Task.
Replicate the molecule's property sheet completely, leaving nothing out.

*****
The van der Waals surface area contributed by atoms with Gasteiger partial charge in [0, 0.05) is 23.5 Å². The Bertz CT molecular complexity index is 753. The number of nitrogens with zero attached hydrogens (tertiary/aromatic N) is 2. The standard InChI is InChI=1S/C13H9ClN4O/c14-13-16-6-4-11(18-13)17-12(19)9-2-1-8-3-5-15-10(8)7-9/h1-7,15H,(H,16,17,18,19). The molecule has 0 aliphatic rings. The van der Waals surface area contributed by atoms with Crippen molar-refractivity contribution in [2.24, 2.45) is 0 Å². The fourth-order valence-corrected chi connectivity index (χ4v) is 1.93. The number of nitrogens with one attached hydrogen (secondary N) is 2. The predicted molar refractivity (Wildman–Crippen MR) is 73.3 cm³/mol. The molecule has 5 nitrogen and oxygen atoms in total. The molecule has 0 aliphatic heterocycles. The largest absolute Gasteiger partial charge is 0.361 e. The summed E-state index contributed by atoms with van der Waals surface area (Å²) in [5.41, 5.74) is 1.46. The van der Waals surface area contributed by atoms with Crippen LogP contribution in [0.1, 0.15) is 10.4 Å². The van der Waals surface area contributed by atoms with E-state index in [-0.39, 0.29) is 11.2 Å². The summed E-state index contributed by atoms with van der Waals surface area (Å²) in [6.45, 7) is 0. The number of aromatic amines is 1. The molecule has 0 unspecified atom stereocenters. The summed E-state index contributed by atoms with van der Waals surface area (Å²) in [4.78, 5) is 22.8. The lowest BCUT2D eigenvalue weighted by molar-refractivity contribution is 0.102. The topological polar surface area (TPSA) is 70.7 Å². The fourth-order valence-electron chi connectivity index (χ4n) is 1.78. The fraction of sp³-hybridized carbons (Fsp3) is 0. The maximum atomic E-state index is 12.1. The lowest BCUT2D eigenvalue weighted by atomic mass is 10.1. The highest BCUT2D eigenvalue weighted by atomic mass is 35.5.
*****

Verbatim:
The van der Waals surface area contributed by atoms with Gasteiger partial charge in [0, 0.05) is 23.5 Å². The Bertz CT molecular complexity index is 753. The number of nitrogens with zero attached hydrogens (tertiary/aromatic N) is 2. The standard InChI is InChI=1S/C13H9ClN4O/c14-13-16-6-4-11(18-13)17-12(19)9-2-1-8-3-5-15-10(8)7-9/h1-7,15H,(H,16,17,18,19). The molecule has 0 aliphatic rings. The van der Waals surface area contributed by atoms with Crippen molar-refractivity contribution in [2.24, 2.45) is 0 Å². The fourth-order valence-corrected chi connectivity index (χ4v) is 1.93. The number of nitrogens with one attached hydrogen (secondary N) is 2. The predicted molar refractivity (Wildman–Crippen MR) is 73.3 cm³/mol. The molecule has 5 nitrogen and oxygen atoms in total. The molecule has 0 aliphatic heterocycles. The largest absolute Gasteiger partial charge is 0.361 e. The summed E-state index contributed by atoms with van der Waals surface area (Å²) in [5.41, 5.74) is 1.46. The van der Waals surface area contributed by atoms with Crippen LogP contribution in [0.1, 0.15) is 10.4 Å². The van der Waals surface area contributed by atoms with E-state index in [-0.39, 0.29) is 11.2 Å². The summed E-state index contributed by atoms with van der Waals surface area (Å²) in [6.45, 7) is 0. The number of aromatic amines is 1. The molecule has 0 unspecified atom stereocenters. The summed E-state index contributed by atoms with van der Waals surface area (Å²) in [4.78, 5) is 22.8. The lowest BCUT2D eigenvalue weighted by molar-refractivity contribution is 0.102. The topological polar surface area (TPSA) is 70.7 Å². The fourth-order valence-electron chi connectivity index (χ4n) is 1.78. The fraction of sp³-hybridized carbons (Fsp3) is 0. The maximum atomic E-state index is 12.1. The lowest BCUT2D eigenvalue weighted by atomic mass is 10.1. The highest BCUT2D eigenvalue weighted by atomic mass is 35.5.